Don’t be fooled by the hype. Content marketing is not a modern-day concept. Brands have been telling stories to retain existing, and attract new, clients for over a hundred years.
In fact, content marketing has been around since 1895, when John Deere (one of the world’s largest manufacturers of agricultural machinery) first published their customer magazine The Furrow. The mag is now available in over 40 countries and is published in 12 languages.
In 1900, Michelin Tyres released a 400 odd page resource book with tips and tricks for drivers on maintaining cars. It covered everything from basic maintenance and driving tips to travel hints. Not surprisingly, they gave away more than free 35,000 copies. After that, Michelin decided to cash in, and started charging for the book.
Jell-O jumped on board the content marketing bandwagon in 1904. They started distributing free copies of a cookbook that included all manner of creative ways to use Jell-O. Before their foray into content marketing, Jell-O was virtually unknown. After a mere two years, their sales had skyrocketed to over $1 million per annum. Quite a tidy sum back then.
In 1922, American retail giant Sears, launched its very own talk radio station in Chicago. Using the call sign WLS (World’s Largest Store), the station even experimented (quite successfully) in a whole variety of innovative news broadcasting techniques like weather and crop reports. Sounds quite similar to Red Bull’s recent diversification into the world of news publishing.
David Ogilvy, dubbed the Father of Advertising, wholeheartedly promoted the combination of direct response advertising and long form copy (otherwise known as content marketing) throughout his long and illustrious career (1949–1973). David Ogilvy believed that creativity and informing and helping customers was paramount.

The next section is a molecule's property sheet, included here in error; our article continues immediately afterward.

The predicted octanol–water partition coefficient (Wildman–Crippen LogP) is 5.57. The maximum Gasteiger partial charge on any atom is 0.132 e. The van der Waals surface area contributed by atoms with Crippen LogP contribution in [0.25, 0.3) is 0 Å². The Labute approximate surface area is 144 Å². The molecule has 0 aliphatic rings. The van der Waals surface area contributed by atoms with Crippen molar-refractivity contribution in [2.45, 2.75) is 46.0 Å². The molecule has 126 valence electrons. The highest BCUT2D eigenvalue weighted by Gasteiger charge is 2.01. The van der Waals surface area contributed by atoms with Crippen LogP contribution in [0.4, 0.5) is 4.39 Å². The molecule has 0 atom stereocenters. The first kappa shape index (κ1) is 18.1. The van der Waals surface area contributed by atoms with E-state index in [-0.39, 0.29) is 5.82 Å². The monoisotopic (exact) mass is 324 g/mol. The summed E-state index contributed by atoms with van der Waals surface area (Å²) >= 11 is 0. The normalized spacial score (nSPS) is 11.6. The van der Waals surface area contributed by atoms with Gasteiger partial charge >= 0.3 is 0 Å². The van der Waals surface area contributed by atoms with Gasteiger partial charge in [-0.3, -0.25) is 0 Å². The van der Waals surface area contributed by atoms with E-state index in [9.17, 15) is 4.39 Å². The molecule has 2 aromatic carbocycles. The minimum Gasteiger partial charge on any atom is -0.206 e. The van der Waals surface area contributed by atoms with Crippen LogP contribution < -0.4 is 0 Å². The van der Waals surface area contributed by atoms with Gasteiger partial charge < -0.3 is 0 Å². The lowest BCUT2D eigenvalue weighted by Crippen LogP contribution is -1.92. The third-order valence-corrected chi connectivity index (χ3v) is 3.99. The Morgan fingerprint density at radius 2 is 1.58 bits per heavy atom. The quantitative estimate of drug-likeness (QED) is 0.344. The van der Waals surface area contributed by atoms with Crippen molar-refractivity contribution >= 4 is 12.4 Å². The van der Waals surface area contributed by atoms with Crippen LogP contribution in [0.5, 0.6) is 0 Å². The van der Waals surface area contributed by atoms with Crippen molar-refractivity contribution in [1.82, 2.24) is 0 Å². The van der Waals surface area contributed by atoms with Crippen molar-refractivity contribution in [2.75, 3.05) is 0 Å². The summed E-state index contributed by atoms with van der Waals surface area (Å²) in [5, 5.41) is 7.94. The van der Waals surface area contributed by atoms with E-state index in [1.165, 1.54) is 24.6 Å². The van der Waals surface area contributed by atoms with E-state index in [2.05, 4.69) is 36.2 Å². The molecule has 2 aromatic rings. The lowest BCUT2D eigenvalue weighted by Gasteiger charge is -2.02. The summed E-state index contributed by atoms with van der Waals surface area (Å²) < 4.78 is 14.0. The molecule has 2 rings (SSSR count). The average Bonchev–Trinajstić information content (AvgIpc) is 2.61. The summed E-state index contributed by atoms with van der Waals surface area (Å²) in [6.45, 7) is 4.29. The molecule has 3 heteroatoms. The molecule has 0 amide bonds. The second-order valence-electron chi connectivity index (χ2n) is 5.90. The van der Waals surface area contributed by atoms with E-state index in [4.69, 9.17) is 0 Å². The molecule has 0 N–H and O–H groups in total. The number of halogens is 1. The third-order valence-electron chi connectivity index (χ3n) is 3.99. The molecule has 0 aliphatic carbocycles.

Even Nike used content marketing early on. In the early 1960s, Bill Bowerman (Nike founder) published a three page booklet on jogging. Then in 1966, Bowerman published a 90-page book on jogging. It sold over a million copies. That booklet almost single-handedly introduced the whole concept of jogging to America. And guess what? It didn’t mention Nike at all. Not even once. Because, if it’s done properly, effective content marketing doesn’t need to push brand names.
Skip ahead to the 1980s, and we see Hasbro partnering with Marvel to create G.I. Joe comics. With over 150 editions created, the series ran until 1994 and spawned multiple spin-offs. This content marketing ploy completely changed the face of marketing within the toy industry. By 1985, the comic was Hasbro’s highest selling title and the toys were flying off the shelves.
According to all reports, the term ‘content marketing’ was finally coined in 2001, by Penton Custom Media.
So, why is it that content marketing seems to have gained so much momentum in the last couple of years? If it’s been around forever, why all the hype and all the buzz?
Well, the old impediments to content marketing no longer exist. Just about anyone can set up a WordPress account and become a publisher. With blogs and social media at our finger tips, we have all the distribution channels we need. And, it allows you to connect with your clients in a very real way. The only limitation is our imagination.